New Option in Parking

Aug. 8, 2001


Increasing security, efficiencies

By Lindsay M. Hitch, Assistant Editor

August 2001

Airport parking has seen a number of technological advancements in the last few years. Two of note are the Pay on Foot pre-pay service, already popular in Europe, and Cernium’s recently introduced Parking Sentry.

World travelers may already be familiar with Pay on Foot services. In North America, the systems are slowly gaining acceptance, says Steve Burton, president of Ace Parking.
The Pay on Foot system consists of an automatic payment machine typically located inside the airport terminal near the parking facility. On their way out to the parking area, passengers have the option to pay before getting in their cars.
One such system is in place at San Diego International Airport, managed by Lindbergh Parking in partnership with Ace Parking. That system includes express exit lanes for those who have prepayed, allowing them faster exiting.
The system is popular with airport patrons. Burton says that an average of 44 percent of those parking at the airport opt to "pay on foot".
And since installation in 1995, Burton says the system has eliminated 32 hrs./day in staffing, generating savings of $150,000 each year in manpower.
"The key to a successful implementation," says Burton, "is the public awareness campaign." People have to know it’s available and how to use it, he explains.
Educating customers is also among the concerns of Paul Benoit, president and CEO of Ottawa International Airport. Another is the option to not use the system. "I want the customer to be able to have the choice."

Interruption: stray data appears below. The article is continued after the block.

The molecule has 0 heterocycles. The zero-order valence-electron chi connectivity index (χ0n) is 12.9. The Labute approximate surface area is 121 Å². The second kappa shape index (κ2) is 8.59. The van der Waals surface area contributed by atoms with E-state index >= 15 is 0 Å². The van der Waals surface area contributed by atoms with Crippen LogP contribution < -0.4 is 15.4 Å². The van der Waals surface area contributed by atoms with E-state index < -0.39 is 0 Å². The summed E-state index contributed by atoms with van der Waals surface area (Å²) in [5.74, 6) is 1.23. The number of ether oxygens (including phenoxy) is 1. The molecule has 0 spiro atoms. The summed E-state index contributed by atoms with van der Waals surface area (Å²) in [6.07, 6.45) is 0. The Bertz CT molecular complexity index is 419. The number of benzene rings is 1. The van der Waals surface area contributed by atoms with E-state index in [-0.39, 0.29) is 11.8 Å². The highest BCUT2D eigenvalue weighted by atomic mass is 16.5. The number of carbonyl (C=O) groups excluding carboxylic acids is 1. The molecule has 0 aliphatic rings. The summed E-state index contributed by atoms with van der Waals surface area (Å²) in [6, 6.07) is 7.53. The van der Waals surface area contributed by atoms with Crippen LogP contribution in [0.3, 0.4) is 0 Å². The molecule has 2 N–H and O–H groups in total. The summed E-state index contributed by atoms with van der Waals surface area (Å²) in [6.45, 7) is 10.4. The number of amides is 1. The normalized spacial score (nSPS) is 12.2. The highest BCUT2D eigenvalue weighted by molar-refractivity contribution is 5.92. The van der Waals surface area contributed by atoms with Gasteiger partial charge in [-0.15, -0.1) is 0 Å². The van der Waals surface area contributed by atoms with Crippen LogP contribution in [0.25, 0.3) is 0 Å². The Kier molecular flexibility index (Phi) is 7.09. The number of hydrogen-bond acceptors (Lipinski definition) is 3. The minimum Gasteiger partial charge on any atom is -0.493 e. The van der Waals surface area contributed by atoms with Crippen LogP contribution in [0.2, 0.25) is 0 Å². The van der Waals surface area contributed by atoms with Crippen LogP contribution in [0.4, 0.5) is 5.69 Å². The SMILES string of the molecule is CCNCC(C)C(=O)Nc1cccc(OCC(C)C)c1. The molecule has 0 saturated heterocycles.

A number of companies manufacture Pay on Foot equipment, including Amano Cincinnati (Bradley Int’l, Hartford), Ascom (San Diego Int’l), Federal APD (Detroit Metro Wayne County Airport), and Scheidit & Bachmann (Seattle-Tacoma Int’l).

Cernium’s Parking Sentry is designed specifically to provide security surveillance in parking structures. The system enables security personnel to monitor more cameras with less equipment than standard closed circuit TV surveillance systems.
The Parking Sentry uses software with behavior analysis capabilities, recognizing human versus vehicle motion and identifying threatening events. The software evaluates detected events for security personnel based on the severity of the threat, focusing their attention on the cameras detecting trouble.
The system prioritizes events based on four basic actions: multiple people moving toward each other from different start points; one or more people moving quickly; multiple people in view not moving toward each other; and one person alone.
Aside from those basic combinations, the system recognizes other human actions: a person falling down; a person wandering, appearing lost or suspicious; a person hovering outside a vehicle; a car moving significantly faster than most in view.
The ability of the system itself to identify troublesome behavior allows guards to monitor many more cameras than normal. By only seeing cameras diplaying suspicious events, the guards do not waste time and energy monitoring all cameras.
"This technology is valuable in multi-camera systems that would normally require a substantial security monitoring staff," explains Maurice Garutte, chief technology officer. "Parking Sentry nearly eliminates the need for such staffing."
Installation of the Parking Sentry was recently completed at Ronald Reagan Washington National Airport in Washington, D.C.
For additional information on Cernium and the Parking Sentry, visit or call (877) 968-8383.